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Paul Wilmott Introduces Quantitative Finance

3.9 out of 5 stars 17 customer reviews
ISBN-13: 978-0471498629
ISBN-10: 0471498629
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Editorial Reviews

Review

"...a very comprehensive and well researched book...all the methods are clearly explained..." (Lloyd's List, 9 November 2001)

From the Back Cover

Paul Wilmott Introduces Quantitative Finance is an accessible introduction to the classical side of quantitative finance specifically for university students. Adapted from the comprehensive, even epic, work Paul Wilmott on Quantitative Finance, it includes carefully selected chapters to give the student a thorough understanding of futures, options and numerical methods. New software has been added and sidebars included which explain the mathematics for those less confident in this area.

In praise of Paul Wilmott and his previous works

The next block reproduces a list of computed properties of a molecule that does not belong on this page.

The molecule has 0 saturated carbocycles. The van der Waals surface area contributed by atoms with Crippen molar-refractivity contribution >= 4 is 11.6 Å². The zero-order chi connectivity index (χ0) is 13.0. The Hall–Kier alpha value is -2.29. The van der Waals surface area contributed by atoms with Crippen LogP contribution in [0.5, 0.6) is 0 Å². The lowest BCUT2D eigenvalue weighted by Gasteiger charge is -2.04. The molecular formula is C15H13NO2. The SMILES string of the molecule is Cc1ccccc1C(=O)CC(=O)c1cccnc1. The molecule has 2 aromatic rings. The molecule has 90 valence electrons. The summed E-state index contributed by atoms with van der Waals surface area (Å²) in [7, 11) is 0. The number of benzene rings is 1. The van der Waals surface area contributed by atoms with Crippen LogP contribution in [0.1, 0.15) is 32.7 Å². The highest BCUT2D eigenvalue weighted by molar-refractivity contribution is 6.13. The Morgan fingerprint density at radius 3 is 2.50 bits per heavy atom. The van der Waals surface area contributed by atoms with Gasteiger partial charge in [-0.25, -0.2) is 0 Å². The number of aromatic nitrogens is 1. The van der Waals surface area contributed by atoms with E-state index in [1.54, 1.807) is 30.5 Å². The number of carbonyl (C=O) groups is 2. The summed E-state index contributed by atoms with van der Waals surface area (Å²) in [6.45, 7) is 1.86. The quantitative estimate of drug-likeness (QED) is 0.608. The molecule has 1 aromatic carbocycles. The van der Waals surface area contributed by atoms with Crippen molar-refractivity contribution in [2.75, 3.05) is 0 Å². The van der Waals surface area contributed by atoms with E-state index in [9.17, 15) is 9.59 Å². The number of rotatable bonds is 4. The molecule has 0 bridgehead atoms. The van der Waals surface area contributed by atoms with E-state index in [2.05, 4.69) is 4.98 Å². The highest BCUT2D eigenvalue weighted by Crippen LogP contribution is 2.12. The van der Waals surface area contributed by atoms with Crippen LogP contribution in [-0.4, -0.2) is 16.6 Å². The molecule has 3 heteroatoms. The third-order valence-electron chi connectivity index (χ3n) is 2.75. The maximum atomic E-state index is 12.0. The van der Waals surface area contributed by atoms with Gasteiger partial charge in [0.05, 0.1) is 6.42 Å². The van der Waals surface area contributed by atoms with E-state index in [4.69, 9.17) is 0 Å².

'It is a serious work that takes the reader all the way from the simplest of notions to the most complicated of recent models. In short it is the most comprehensive and up to date textbook on options that I have seen . . . The style is jocular, but the content heavyweight. ... Who ever heard of a mathematician who could convey the intuition of a result to those with a less complete training in the subject? Wilmott is an exception: he knows when a result is hard to understand and treats the reader in a sympathetic manner. This book is a splendid achievement' The Times Higher Educational Supplement
'..a text which will probably come to rank alongside Fabozzi's collected works of Leibowitz as a comprehensive practical reference source for financial theory. Dr Wilmott is an academic who clearly prides himself on his knowledge of the practical side of finance' Futures and OTC World
'Paul Wilmott has produced one of the most exciting and classic reference volumes on derivatives which is a must for . . . students, practitioners, risk managers' Global Trading
'The style is pedagogical and yet very lively and easygoing. As only great teachers can, Wilmott makes even the most obtuse mathematics seem easy and intuitive' Marco Avellaneda, Professor of Mathematics and Director. Division of Quantitative Finance, Courant Institute of Mathematical Science, New York University